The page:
This basically is a book chronicling one person's journey to becoming musical at an advanced age. It is a very interesting read, and spends a lot of ink describing some of the science of the brain's processing sound and related topics. It touches on some other things like the history of music, but mostly not in a very deep way. It was meant to be a fairly short and quick read. It was interesting and informative, but it definitely does not teach you how to play a guitar. What it is, to me, is motivation. This book records one man's journey toward becoming a good guitarist and his thoughts and reflections along the way. It has many interesting bits of information about various musicians peppered throughout the book that did add quite a bit of interest.
When I first saw this book on Amazon, I was hesitant to buy it because it only had 3 1/2 stars. (Most books I read are 4+)

I dug deeper into the reviews to see that people expected something different. I decided to give it a shot anyway. And, after purchasing and reading the book, the description seem to match the product.

The story is arched around Dr. Marcus's journey to learn guitar at an advanced age, 38. He discusses the benefit as well as the disadvantages of music learning later in life and how it effected his quest to learn to play guitar.

I enjoyed the studies and theories that were shared. I will be looking for more books like this that mix psychology, learning methods, and music. Well done.
I picked up the guitar at the age of 40… I questioned if I'd be able to learn it or not and I basically told myself that I'd have to stick with it for a year before giving up. I bought a guitar and put in that year and at the end it started to sound like something and I've kept with it and it's been rewarding… But it raised that question in me of, can I do this and how difficult is it going to be….

So, I stumbled on this book about five years later and the author went through the same type of experience but he questioned deeper and from a lot of other angles. Not only was he going to give it a go at learning guitar but he was going to study the how and why if it was really possible to teach an old dog new tricks. (I'd read glad wells outliers, so was familiar with the 10,000 hour concept and that whole line of questioning, but this guy was asking about it for older folks and how much was possible once you weren't a kid anymore) I thought it would be an interesting read.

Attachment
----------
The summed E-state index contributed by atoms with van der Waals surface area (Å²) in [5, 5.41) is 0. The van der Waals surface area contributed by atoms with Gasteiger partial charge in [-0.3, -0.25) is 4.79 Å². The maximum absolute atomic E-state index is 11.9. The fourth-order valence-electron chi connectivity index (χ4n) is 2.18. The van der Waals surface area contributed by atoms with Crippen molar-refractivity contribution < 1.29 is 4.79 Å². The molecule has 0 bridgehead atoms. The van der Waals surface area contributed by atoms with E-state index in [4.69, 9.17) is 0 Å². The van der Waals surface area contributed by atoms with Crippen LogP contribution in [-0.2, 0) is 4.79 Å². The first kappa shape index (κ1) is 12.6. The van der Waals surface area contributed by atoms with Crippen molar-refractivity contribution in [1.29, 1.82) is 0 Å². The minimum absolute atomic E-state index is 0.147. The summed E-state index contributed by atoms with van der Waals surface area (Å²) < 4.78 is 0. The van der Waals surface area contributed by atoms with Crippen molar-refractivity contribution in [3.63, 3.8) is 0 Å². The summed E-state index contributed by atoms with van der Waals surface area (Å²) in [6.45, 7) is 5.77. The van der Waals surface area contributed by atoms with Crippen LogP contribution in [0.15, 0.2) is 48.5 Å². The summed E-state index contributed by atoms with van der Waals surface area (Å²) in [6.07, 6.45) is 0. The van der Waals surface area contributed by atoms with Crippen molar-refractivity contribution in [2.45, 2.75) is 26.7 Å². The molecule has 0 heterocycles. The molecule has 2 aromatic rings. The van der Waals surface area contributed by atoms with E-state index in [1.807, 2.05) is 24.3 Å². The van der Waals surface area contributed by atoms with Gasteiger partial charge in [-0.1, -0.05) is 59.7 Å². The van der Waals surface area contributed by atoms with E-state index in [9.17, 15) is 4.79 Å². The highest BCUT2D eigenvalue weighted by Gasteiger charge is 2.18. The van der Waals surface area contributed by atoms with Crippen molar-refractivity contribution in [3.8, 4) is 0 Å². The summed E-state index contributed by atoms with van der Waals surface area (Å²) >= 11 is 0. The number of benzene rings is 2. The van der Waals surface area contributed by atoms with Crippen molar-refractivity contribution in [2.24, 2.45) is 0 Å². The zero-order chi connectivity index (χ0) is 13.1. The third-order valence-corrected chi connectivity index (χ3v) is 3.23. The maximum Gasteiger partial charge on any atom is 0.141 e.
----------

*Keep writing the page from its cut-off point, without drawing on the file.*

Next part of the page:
So, the author starts on this journey and takes you along for the ride. He talks about going to guitar camp, interviewing musicians, his learning style and how he progresses, what works and what doesn't…. He ends up in a band at camp with kids and they go after some basic song writing and performance goals and what that dynamic is like… I found the book really interesting because I'd been through some of what he'd experienced and also in trying to answer the questions of how to get better at something, which is something anyone can apply to anything they dare to learn.
A charming story by a neuroscientist who gives a blow by blow of his midlife attempt to become a guitarist from scratch. The story is interspersed with mini-lectures on music history, music theory, music education, and (most thoroughly) music and the brain. It proceeds with a light touch, but covers some heavy material. Not everything is at the level that a professional musicologist would like (especially the quick overview of 1000 years of music history), but almost everyone will learn something.
Nice memoir. In the end, the answer is yes, you can learn a new instrument as an adult, however, having a sabbatical of a year or more (as the author does) in which to learn, practice and jam with experts greatly increases your likelihood of success.
I enjoy this book very much. I can relate to what the author went through because I picked up a guitar later in life, at age 20, after always being told that I wasn't musical and that I was tone deaf. I went through many of the same things that the author went through. I really cracked up when he talked about the difficulty of learning the F chord, and being confused by the duplication of notes on the guitar neck. (I went through all of that too). Currently I get paid money to play music, and I have recorded two CDs of my own material. If "Guitar Zero" had been available when I started my journey years ago it would have saved me a lot of time and headaches. I would recommend it to any beginner who needs to find the shortcuts.
One area Marcus delves into is an area that I never thought about; the part of our brain that we use when playing music, and the fact that there really is no "musical" part of the brain. It's not something we need to know to be a good guitar player, but it's interesting.
This book felt contrived. There is next to no elaboration on how an adult should go about learning music in this book. The author basically said "Yes, you can learn to play music at any age..." and then methodically constructed stories to build an entire book around that one idea, detailing his motivation and experience. The book was well written and edited, but I was expecting more of a "How to" manual regarding how an adult learner should study music as opposed to a "look what you can do if you just try" story, so I feel as if I wasted my money.
I enjoyed this book immensely, both as a guitarist and a music educator. Gary Marcus sheds a lot of light on the learning process, especially in regard to musical instruments. It validated much of what I've intuited as a teacher but have never been able to articulate, and also opened a few doors. It's very readable - I don't have a strong science background, but he kept everything in layman's terms, which I appreciated! I recommend this book to my adult students, who frequently have preconceptions about learning an instrument. This is fascinating reading for any musician, teacher, or anyone in the process of learning a musical instrument (although I expect it applies to general learning, as well)!